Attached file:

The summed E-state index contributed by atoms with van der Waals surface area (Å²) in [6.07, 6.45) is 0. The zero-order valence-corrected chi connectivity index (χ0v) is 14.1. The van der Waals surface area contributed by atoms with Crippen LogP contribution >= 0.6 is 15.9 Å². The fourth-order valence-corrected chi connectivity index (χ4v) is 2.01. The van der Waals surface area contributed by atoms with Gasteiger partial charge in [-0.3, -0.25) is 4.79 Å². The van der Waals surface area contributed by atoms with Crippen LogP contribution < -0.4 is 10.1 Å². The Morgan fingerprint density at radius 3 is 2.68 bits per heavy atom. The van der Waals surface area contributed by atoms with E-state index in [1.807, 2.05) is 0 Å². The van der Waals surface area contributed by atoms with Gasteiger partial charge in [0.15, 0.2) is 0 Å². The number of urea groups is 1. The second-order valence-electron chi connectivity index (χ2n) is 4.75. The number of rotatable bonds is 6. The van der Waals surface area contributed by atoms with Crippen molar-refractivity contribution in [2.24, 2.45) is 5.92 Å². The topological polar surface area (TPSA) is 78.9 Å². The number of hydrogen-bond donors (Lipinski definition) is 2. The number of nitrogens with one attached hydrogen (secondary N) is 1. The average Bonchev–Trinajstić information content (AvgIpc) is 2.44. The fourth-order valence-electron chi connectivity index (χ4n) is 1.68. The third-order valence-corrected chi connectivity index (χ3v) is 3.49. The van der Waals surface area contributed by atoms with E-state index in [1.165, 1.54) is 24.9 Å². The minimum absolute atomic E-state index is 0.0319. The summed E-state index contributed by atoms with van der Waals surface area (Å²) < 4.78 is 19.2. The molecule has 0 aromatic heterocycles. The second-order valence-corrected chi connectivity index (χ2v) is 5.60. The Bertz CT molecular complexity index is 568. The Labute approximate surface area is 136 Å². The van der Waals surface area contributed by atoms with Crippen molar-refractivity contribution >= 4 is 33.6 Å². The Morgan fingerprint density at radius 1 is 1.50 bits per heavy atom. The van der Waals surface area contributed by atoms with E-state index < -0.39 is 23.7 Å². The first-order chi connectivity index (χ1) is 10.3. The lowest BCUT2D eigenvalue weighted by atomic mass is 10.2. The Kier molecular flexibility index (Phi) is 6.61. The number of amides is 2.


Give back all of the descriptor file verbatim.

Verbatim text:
The summed E-state index contributed by atoms with van der Waals surface area (Å²) in [6.07, 6.45) is 0. The zero-order valence-corrected chi connectivity index (χ0v) is 14.1. The van der Waals surface area contributed by atoms with Crippen LogP contribution >= 0.6 is 15.9 Å². The fourth-order valence-corrected chi connectivity index (χ4v) is 2.01. The van der Waals surface area contributed by atoms with Gasteiger partial charge in [-0.3, -0.25) is 4.79 Å². The van der Waals surface area contributed by atoms with Crippen LogP contribution < -0.4 is 10.1 Å². The Morgan fingerprint density at radius 3 is 2.68 bits per heavy atom. The van der Waals surface area contributed by atoms with E-state index in [1.807, 2.05) is 0 Å². The van der Waals surface area contributed by atoms with Gasteiger partial charge in [0.15, 0.2) is 0 Å². The number of urea groups is 1. The second-order valence-electron chi connectivity index (χ2n) is 4.75. The number of rotatable bonds is 6. The van der Waals surface area contributed by atoms with Crippen molar-refractivity contribution in [2.24, 2.45) is 5.92 Å². The topological polar surface area (TPSA) is 78.9 Å². The number of hydrogen-bond donors (Lipinski definition) is 2. The number of nitrogens with one attached hydrogen (secondary N) is 1. The average Bonchev–Trinajstić information content (AvgIpc) is 2.44. The fourth-order valence-electron chi connectivity index (χ4n) is 1.68. The third-order valence-corrected chi connectivity index (χ3v) is 3.49. The van der Waals surface area contributed by atoms with E-state index in [1.165, 1.54) is 24.9 Å². The minimum absolute atomic E-state index is 0.0319. The summed E-state index contributed by atoms with van der Waals surface area (Å²) < 4.78 is 19.2. The molecule has 0 aromatic heterocycles. The second-order valence-corrected chi connectivity index (χ2v) is 5.60. The Bertz CT molecular complexity index is 568. The Labute approximate surface area is 136 Å². The van der Waals surface area contributed by atoms with Crippen molar-refractivity contribution >= 4 is 33.6 Å². The Morgan fingerprint density at radius 1 is 1.50 bits per heavy atom. The van der Waals surface area contributed by atoms with E-state index < -0.39 is 23.7 Å². The first-order chi connectivity index (χ1) is 10.3. The lowest BCUT2D eigenvalue weighted by atomic mass is 10.2. The Kier molecular flexibility index (Phi) is 6.61. The number of amides is 2.